The Constitutional Court gives the final word on Labour Brokers

temporary employment
06 Aug 2018

On 26 July 2018 the Constitutional Court handed down its long-awaited judgment in the Assign Services matter, providing the final say on the correct interpretation of section 198A(3)(b) of the Labour Relations Act (“the LRA”).

The section provides that an employee who earns less than the earnings threshold (which is currently R205 433 per annum) and who is contracted through a temporary employment service (“TES”) (colloquially referred to as labour brokers) to a client for more than three months is deemed to be employed by that client.

Essentially, the question the Constitutional Court had to answer was framed as follows:

  • Once section 198A(3)(b) is triggered, does this give rise to a dual employment relationship wherein the employee is employed by both the TES and the client? (“dual employer interpretation”); or
  • Does the trigger of section 198A(3)(b) create a sole employment relationship between the employee and the client insofar as the LRA is applicable? (“sole employer interpretation”).


The applicant, Assign Services (Pty) Limited (“Assign”) is a labour broker, as defined in section 198 of the LRA (i.e. it provides temporary employment services to clients). Assign recruits, places, manages and pays employees who are placed with client companies.

In April 2015, Assign placed 22 workers with a client (Krost Shelving and Packaging (Pty) Limited) of which several workers were members of NUMSA. The workers rendered services for the client on a full time basis for a period exceeding three months. They earned below the earnings threshold. Consequently, the continued employment of the workers triggered section 198A(3)(b) of the LRA.

A dispute arose between Assign, the client and NUMSA regarding the consequences of section 198A(3)(b). Assign was of the view that the application of section 198A(3)(b) resulted in the dual employer interpretation, whereas NUMSA argued that it resulted in the sole employer interpretation.

Accordingly, the matter was referred to arbitration at the CCMA. The commissioner favoured the sole employer interpretation. On review at the Labour Court the presiding judge found in favour of the dual employer interpretation. The Labour Appeal Court disagreed with the Labour Court and held that the sole employer interpretation best protected the rights of the TES employees.

The decision before the Constitutional Court was evidently a controversial one, and the court granted leave to appeal on the basis that, inter alia, the decision would have “profound implications for the ability of TES’s to provide a service” after the three month period.

The decision of the Constitutional Court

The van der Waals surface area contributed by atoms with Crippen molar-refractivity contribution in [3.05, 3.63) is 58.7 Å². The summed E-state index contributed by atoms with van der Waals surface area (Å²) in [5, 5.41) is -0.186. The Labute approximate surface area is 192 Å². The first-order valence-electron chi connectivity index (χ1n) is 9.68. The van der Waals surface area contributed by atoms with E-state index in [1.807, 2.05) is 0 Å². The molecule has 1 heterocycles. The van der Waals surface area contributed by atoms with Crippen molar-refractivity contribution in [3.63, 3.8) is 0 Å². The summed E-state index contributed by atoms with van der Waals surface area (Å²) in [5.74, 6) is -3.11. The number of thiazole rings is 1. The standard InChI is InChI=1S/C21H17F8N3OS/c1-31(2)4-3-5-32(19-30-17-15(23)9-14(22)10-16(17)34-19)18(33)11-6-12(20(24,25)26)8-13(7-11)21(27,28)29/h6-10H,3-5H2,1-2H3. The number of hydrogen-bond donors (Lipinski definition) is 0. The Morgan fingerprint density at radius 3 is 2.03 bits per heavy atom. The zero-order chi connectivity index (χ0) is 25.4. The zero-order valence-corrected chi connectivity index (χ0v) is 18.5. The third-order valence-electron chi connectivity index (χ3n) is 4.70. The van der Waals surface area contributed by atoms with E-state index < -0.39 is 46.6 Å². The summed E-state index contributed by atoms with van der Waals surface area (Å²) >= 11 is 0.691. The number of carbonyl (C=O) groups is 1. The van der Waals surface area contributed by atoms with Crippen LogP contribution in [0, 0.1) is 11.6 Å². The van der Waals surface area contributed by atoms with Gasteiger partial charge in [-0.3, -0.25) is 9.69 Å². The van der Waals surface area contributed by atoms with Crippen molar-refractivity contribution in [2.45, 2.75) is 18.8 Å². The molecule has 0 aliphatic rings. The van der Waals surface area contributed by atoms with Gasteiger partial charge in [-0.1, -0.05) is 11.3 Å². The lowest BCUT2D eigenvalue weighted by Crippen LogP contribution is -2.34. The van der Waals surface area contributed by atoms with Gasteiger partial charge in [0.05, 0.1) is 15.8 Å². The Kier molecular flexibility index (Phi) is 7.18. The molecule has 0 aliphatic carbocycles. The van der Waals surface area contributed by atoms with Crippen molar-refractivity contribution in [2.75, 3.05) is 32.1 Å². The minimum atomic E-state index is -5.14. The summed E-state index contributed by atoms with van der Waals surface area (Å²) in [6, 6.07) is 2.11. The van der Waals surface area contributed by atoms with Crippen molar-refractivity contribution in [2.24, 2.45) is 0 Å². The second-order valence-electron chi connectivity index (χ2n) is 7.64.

The Constitutional Court’s decision rested primarily on a correct interpretation of section 198A of the LRA. As such, the court set out to interpret the provision textually, contextually and purposively.

The majority judges of the Constitutional Court found that section 198A(3)(b) of the LRA was written in plain language and that it clearly distinguishes between employees employed with the TES for genuine temporary work, and those who are deemed to be employed by the client after the lapse of the three month time period. Dlodlo AJ went further to say that, with this in mind, a dual employer interpretation “strains the language used”.

The majority considered the impact that section 198(4) of the LRA would have on the interpretation of section 198A(3)(b) and found that section 198(4) did not create equal or dual employment, but merely a statutory accessory liability for the client. On this basis, the majority could not be persuaded that section 198(4A) hampered the sole employer interpretation.

The Constitutional Court referred to the explanatory memorandum to the 2012 Bill wherein the main objective of section 198A(3)(b) was described as to restrict the employment of more vulnerable lower paid workers to situations of genuine temporary work.

Bearing the purpose in mind, Dlodlo AJ found that “the restriction of a TES employment to genuine temporary work affords clarity and precision needed by the LRA to realise constitutional rights to fair labour practices and meaningfully to participate in trade union activity”.

The majority therefore found that on an interpretation of section 198(2) and 198A(3)(b) a TES is the employer of an employee for the first three months and thereafter the client becomes the sole employer of the employee for the purposes of the LRA. Sections 198(2) and 198A(3)(b) cannot operate at the same time.

Practical considerations